December 5, 2014 / 10:21 AM / 6 years ago

METALS-Copper dips after dollar rallies on U.S. payroll data

* U.S. payrolls see biggest jump in nearly three years

* Dollar trades at multi-year peaks

* Copper eyes biggest weekly rise since late Aug (Updates with closing prices)

By Harpreet Bhal and Eric Onstad

LONDON, Dec 5 (Reuters) - Copper and other base metals fell on Friday, pressured by a buoyant dollar and concern about a possible early hike in U.S. interest rates following upbeat U.S. jobs data.

U.S. employers added the largest number of workers in nearly three years in November and wage gains picked up, a sign of economic strength that could draw the Federal Reserve closer to raising interest rates.

“The dollar strengthened sharply as a result, helping to weigh on metal prices in the immediate aftermath of the data,” said Standard Bank analyst Leon Westgate in a note.

A strong dollar makes commodities priced in the U.S. unit more expensive for holders of other currencies.

Three-month copper on the London Metal Exchange (LME) closed 0.2 percent weaker at $6,450 a tonne, after adding more than 1 percent on Thursday, close to a one-week high.

Copper added about 1.5 percent for the week, the biggest weekly gain since late August.

Nickel closed down 1.8 percent at $16,825 a tonne, giving up gains after earlier climbing to its highest in more than two months at $17,200.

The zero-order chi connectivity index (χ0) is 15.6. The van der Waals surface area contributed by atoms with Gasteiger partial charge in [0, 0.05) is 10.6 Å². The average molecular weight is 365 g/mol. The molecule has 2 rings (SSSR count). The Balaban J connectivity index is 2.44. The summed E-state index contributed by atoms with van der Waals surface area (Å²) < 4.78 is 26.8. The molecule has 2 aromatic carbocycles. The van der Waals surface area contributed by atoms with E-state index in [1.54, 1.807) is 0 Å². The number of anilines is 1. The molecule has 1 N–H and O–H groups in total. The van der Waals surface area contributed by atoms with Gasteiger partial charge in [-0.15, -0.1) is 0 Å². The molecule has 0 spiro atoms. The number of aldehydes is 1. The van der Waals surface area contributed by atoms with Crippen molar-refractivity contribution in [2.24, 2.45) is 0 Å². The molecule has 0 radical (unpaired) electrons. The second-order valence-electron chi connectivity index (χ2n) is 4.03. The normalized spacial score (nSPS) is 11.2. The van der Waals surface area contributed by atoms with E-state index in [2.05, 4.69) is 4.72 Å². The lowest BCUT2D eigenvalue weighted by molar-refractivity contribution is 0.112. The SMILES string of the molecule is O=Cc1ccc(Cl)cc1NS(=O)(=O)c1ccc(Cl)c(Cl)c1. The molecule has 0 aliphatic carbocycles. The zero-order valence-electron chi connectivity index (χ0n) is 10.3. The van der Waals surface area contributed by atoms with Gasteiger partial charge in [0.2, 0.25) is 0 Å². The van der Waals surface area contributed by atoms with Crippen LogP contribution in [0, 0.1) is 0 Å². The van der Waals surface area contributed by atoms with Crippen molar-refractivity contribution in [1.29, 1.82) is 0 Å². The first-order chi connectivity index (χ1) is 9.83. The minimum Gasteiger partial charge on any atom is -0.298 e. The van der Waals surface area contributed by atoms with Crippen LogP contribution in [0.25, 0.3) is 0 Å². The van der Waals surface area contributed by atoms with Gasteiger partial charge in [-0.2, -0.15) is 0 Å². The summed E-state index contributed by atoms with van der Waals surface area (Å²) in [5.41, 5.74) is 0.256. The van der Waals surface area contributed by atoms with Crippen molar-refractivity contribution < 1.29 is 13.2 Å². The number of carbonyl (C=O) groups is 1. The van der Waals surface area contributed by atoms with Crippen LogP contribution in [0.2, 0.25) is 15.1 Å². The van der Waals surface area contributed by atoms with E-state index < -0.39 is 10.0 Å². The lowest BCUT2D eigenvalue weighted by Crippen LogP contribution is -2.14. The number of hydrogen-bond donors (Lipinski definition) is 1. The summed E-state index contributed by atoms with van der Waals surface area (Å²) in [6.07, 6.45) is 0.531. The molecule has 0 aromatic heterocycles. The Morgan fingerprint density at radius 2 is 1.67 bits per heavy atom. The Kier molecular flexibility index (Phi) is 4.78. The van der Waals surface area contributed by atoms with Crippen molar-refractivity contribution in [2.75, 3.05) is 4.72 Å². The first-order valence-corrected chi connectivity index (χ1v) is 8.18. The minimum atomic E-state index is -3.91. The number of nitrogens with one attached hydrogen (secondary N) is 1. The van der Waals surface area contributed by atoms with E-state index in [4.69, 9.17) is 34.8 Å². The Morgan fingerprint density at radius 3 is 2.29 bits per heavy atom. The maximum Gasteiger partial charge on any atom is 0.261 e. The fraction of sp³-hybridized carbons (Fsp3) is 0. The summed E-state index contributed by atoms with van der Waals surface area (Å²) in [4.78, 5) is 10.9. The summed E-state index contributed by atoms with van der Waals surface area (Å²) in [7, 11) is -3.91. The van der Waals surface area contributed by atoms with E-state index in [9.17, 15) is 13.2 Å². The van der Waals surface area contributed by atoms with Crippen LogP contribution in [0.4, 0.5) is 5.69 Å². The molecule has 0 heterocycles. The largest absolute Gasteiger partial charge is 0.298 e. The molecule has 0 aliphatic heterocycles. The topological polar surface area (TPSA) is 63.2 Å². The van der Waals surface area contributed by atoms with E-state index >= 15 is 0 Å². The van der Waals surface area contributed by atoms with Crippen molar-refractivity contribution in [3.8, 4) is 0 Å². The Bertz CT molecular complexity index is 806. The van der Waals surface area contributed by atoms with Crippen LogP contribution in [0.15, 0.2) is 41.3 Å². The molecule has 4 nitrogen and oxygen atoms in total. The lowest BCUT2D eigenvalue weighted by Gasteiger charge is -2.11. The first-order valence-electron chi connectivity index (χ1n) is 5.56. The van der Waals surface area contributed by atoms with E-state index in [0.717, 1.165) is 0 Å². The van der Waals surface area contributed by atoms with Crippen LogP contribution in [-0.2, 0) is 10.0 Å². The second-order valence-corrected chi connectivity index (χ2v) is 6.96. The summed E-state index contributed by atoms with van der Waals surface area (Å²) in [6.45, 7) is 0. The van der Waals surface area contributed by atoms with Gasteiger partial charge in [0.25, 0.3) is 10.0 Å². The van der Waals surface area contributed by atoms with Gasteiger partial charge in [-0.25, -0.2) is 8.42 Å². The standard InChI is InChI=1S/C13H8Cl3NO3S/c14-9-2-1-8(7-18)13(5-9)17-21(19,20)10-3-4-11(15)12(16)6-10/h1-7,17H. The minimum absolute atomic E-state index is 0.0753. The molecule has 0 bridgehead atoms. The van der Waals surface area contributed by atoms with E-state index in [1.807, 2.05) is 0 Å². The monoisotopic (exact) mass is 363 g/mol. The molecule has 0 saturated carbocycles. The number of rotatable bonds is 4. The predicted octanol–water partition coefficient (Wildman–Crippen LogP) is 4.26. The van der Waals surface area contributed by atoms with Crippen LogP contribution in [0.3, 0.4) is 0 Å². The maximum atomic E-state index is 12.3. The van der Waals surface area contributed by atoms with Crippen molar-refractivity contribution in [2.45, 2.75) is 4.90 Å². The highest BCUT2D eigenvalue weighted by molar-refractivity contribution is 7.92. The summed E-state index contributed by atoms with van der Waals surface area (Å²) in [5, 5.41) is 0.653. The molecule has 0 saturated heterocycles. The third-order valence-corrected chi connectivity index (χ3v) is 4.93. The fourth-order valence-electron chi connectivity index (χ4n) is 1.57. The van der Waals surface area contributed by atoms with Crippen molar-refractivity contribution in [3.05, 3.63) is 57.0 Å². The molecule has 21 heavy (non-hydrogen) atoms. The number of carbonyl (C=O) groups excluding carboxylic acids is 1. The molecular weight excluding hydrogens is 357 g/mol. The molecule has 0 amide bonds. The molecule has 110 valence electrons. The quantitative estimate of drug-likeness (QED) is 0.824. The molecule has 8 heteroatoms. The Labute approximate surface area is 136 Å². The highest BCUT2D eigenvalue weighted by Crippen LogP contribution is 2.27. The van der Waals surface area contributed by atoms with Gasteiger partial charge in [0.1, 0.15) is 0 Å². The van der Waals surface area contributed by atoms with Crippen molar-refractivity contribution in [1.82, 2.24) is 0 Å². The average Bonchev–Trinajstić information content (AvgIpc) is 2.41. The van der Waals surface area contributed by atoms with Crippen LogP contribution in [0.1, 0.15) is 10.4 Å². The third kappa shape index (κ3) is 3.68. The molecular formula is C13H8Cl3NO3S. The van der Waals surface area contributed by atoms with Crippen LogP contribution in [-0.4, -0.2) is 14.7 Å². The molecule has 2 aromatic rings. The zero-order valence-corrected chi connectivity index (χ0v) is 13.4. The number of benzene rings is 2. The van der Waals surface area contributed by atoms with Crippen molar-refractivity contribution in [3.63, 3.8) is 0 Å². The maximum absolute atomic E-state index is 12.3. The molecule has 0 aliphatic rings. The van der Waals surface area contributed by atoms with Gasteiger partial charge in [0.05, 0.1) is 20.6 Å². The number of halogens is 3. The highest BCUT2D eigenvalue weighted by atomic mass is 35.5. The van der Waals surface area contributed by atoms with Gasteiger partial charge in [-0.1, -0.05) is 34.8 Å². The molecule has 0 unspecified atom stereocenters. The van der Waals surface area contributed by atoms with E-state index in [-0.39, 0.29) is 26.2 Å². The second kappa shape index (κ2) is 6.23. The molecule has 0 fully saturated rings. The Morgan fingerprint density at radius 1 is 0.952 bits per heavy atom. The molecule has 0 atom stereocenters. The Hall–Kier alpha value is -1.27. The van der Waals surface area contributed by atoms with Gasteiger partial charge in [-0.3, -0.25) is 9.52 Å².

Nickel prices have risen about 21 percent since the beginning of the year, following top producer Indonesia’s decision to ban the export of unprocessed ore, and were set to notch up a weekly gain of more than 3 percent.

Stainless steel mills use nickel laterite ore to make nickel pig iron (NPI), a cheap alternative to refined nickel in their feed. But dwindling stocks of ore have raised prospects that the country’s stainless steel sector will have to turn to refined nickel instead.

“High-grade nickel ore prices in China have been moving up slowly over the past two weeks ... at some Chinese ports, traders are hoarding high-grade ore,” said analyst Judy Zhu of Standard Chartered in Shanghai.

Also supporting prices, China’s biggest stainless steel mill TISCO hiked NPI prices by 25 percent this month from November, partly due to tight supply after Beijing ordered plants to shut temporarily as it sought to reduce air pollution ahead of an international conference in October.

Among other metals, aluminium ended down 0.6 percent at $1,982 a tonne, zinc closed unchanged at $2,237, lead dipped 0.1 percent to $2,038 and tin shed 1 percent to finish at $20,200.


Three month LME copper

Most active ShFE copper

Three month LME aluminium

Most active ShFE aluminium

Three month LME zinc

Most active ShFE zinc

Three month LME lead

Most active ShFE lead

Three month LME nickel

Three month LME tin (Additional reporting by Melanie Burton in Sydney and Jan Harvey in London, editing by David Evans and Susan Thomas)

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